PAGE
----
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EtherExpress is a technology from Intel that is used in network server adapters (devices that attach the server to the network cable) for Ethernet-based local area networks (LANs). The EtherExpress adapter has a built-in i960 processor (an Intel processor with 32-bit RISC-based architecture) that allows it to offload work from the server's processor, improving network efficiency by reducing demands on server resources. Adapters that offload processor work are known as intelligent adapters.
Network adapter performance is usually assessed by comparing its data throughput (the rate at which data can be sent and received, measured in megabits per second or in frames per second) against the host CPU utilization, a measurement of the proportion of time the server's processor has to spend on network-related tasks. EtherExpress technology enhances adapter performance both by increasing throughput and by lowering CPU utilization, which increases the amount of time the server has for other requests.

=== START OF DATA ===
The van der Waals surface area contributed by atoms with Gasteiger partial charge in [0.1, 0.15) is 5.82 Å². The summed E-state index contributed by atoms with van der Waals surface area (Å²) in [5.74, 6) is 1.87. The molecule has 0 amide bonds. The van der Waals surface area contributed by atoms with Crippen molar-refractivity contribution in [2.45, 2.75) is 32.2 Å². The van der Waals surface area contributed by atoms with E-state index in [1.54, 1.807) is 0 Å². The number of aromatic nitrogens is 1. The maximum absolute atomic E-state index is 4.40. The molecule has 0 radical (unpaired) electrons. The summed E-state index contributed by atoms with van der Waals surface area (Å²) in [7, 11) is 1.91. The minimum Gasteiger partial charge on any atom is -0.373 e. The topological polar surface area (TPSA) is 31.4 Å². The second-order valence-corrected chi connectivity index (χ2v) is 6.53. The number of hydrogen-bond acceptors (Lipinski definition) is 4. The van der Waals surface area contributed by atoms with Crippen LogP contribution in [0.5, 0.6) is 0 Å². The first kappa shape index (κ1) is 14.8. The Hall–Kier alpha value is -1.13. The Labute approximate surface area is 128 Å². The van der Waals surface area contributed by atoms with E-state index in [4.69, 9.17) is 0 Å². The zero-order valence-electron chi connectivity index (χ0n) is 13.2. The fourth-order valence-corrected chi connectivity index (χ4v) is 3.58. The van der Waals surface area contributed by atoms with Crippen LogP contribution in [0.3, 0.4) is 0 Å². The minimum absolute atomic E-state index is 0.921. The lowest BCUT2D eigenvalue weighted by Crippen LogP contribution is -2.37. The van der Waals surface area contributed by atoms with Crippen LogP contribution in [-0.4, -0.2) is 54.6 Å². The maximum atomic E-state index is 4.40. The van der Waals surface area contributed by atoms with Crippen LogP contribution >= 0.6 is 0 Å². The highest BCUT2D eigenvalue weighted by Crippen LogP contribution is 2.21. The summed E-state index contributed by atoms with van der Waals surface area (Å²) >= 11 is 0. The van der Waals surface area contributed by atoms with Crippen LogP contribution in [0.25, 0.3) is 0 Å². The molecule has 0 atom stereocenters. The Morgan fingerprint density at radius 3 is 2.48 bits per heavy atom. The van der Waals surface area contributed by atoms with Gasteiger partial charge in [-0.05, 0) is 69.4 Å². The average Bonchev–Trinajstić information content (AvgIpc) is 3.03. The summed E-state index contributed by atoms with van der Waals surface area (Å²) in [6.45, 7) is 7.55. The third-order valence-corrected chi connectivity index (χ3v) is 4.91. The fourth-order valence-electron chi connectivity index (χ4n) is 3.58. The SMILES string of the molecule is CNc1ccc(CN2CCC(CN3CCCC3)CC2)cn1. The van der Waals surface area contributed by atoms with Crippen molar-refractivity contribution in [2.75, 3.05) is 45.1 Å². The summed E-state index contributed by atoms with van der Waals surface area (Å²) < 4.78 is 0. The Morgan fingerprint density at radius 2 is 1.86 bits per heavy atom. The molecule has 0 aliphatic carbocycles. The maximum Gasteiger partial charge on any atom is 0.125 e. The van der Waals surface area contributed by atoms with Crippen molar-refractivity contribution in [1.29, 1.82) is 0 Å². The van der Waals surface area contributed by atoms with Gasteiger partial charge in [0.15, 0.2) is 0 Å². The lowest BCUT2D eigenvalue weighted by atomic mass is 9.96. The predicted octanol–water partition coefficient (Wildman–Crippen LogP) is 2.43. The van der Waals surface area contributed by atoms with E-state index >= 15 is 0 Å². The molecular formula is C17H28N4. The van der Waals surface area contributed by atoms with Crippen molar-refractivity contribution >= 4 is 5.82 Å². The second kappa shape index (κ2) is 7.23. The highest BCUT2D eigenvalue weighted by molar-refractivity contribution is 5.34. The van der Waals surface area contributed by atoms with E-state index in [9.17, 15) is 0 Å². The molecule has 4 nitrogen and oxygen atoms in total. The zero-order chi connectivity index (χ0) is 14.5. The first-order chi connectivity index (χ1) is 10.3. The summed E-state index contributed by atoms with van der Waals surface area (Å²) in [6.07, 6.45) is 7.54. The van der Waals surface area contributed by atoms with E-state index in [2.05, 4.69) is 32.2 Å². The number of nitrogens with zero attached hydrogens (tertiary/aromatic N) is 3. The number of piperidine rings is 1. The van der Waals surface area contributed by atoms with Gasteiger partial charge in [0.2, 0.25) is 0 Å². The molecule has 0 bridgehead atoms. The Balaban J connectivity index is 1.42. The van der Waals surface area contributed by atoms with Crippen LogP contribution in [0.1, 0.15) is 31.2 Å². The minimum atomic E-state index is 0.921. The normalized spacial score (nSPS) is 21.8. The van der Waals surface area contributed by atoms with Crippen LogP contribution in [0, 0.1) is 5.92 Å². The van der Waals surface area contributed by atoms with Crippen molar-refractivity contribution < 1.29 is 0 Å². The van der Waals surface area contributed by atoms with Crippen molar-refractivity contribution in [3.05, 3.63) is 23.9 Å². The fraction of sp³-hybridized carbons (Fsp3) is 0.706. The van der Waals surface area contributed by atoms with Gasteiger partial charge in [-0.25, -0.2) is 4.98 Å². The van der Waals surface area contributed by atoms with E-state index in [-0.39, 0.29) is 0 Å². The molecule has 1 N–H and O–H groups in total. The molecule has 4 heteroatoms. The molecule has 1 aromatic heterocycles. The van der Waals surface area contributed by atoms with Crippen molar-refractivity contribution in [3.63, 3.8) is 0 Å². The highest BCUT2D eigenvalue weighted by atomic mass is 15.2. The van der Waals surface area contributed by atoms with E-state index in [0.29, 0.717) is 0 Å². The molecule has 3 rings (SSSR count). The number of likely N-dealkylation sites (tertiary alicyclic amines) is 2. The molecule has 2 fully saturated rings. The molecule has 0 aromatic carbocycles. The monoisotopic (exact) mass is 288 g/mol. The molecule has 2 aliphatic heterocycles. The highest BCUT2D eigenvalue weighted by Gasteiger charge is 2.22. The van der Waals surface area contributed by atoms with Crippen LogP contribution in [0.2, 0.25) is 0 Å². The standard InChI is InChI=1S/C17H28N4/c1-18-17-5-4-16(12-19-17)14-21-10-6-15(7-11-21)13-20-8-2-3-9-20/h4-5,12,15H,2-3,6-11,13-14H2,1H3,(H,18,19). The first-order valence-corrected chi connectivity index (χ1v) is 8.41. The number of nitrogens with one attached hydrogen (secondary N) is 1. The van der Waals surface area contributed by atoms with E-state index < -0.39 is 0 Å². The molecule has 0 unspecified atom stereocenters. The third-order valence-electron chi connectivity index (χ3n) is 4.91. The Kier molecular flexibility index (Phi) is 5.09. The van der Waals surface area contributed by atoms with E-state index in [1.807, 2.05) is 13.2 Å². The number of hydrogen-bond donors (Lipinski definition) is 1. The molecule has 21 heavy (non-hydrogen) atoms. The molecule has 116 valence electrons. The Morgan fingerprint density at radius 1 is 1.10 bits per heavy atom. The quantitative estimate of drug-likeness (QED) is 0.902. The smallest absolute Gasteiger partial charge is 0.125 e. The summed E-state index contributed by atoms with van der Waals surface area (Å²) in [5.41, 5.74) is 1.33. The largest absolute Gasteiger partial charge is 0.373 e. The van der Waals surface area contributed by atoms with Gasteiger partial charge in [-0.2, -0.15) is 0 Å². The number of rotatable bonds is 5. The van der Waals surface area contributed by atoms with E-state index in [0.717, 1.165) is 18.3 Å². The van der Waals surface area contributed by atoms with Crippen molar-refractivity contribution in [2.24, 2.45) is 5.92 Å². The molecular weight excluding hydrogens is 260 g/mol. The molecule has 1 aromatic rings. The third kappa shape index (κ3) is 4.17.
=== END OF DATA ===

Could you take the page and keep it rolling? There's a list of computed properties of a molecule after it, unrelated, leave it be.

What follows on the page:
EtherExpress server adapters are designed to take advantage of a number of advanced server technologies, such as:
- Adapter Fault Tolerance (AFT), a method of protecting vital network links through the use of multiple adapters and redundant links which take over automatically if the first link fails
- Adaptive Load Balancing (ALB), which allows as many as four adapters to handle outgoing server traffic, enabling scalable network bandwidth increases (up to 400 Mbps
- Fast EtherChannel (FEC), a technology from Cisco Systems that balances incoming and outgoing traffic to increase throughput
- PCI Hot Plug, a technology from Compaq that makes it possible for a failed adapter to be hot swapped (replaced without powering down the server), allowing the network to function normally throughout the procedure.
EtherExpress server adapters include the EtherExpress PRO/100+ Server Adapter, the EtherExpress PRO/100 Intelligent Server Adapter, and the EtherExpress PRO/1000 Gigabit Server Adapter.